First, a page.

That has been interpreted to mean that the state has no authority to take over and run the worst of its school districts.  It can only set standards and encourage school division to meet them, not “ensure” that they do so.

Thus State law requires:

Local school boards shall also develop and implement programs of prevention, intervention, or remediation for students who are educationally at risk including, but not limited to, those who fail to achieve a passing score on any Standards of Learning assessment in grades three through eight or who fail an end-of-course test required for the award of a verified unit of credit.

That directive of course is addressed to the same divisions under whose instruction the child failed the first time.  The required results of those “programs of prevention, intervention, or remediation” are not specified.

The law does not require even a student who fails every SOL in a grade to repeat that grade.

Federal law.  Federal law requires states to identify schools for comprehensive support and improvement (CSI) and those that will receive targeted support and improvement (TSI).  Federal funding that can exceed $1 million per school follows those designations.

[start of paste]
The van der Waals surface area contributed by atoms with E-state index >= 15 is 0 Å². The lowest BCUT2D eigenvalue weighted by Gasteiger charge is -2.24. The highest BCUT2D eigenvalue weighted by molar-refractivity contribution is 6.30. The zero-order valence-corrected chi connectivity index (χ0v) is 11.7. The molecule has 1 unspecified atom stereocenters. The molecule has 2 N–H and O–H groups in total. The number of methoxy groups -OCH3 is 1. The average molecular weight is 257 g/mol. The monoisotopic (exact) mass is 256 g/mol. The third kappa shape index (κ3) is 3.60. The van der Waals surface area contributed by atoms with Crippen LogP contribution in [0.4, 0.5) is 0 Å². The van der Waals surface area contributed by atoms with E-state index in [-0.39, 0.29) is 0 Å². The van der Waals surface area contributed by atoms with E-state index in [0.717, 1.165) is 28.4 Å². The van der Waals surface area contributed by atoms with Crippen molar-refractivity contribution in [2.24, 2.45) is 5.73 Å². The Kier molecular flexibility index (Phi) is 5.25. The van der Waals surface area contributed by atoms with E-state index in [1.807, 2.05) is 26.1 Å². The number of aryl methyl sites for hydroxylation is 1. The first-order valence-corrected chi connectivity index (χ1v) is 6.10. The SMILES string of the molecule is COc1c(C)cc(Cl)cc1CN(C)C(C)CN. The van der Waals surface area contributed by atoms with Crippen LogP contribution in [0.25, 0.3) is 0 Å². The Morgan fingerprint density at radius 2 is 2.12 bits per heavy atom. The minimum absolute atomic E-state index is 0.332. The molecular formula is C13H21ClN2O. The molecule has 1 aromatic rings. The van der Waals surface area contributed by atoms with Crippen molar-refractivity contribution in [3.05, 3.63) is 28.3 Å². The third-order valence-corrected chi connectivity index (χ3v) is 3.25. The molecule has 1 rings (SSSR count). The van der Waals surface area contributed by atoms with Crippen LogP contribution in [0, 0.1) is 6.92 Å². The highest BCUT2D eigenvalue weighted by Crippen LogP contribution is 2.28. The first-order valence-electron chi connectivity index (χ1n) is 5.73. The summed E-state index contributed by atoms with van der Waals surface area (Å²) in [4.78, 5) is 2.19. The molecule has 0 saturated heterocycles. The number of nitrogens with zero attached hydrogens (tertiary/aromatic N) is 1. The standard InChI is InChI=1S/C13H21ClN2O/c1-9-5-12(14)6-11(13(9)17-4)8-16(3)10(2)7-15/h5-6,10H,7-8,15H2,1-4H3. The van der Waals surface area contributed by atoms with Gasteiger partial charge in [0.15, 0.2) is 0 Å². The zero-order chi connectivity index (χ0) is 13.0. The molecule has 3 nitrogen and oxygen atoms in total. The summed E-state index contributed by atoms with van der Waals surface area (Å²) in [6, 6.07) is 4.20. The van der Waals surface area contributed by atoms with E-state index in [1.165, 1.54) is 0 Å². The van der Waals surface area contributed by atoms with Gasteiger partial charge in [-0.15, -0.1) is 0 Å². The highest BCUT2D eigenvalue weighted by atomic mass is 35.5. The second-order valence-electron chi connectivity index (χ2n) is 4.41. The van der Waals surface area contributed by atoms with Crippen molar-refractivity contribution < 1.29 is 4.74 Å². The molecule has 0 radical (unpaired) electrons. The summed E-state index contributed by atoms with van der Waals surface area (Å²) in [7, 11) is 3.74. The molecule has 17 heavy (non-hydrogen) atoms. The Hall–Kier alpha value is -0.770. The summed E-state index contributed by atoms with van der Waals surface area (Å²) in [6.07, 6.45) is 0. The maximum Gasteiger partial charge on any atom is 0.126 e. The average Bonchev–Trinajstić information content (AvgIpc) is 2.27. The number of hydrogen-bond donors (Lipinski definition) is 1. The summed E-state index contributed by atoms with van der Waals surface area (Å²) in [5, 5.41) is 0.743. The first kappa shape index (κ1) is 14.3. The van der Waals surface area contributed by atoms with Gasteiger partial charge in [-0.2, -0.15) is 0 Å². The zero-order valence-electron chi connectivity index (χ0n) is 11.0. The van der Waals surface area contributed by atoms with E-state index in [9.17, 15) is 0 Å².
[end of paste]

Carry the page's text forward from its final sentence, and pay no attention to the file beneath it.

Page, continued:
The Hunt Institute in 2016 published a useful summary of the Every Student Succeeds Act (ESSA) and low performing schools. States are required:

  • to establish indicators of student achievement and success,
  • incorporate those indicators into a system of meaningful annual differentiation, and
  • use that system to identify schools in need of improvement.

ESSA replaced No Student Left Behind (NSLB) and importantly shifted to the states the lead in defining both standards and solutions.

Virginia is in compliance with ESSA.  It has published its list of Schools Identified for Support and Improvement since 2018-19 as required.  The federal money is distributed every year.

The total number of such schools is capped by the feds at 5% of the total schools in the state.  Once identified, such schools receive as much as a million dollars or more a year each in dedicated federal funding for improvement and support.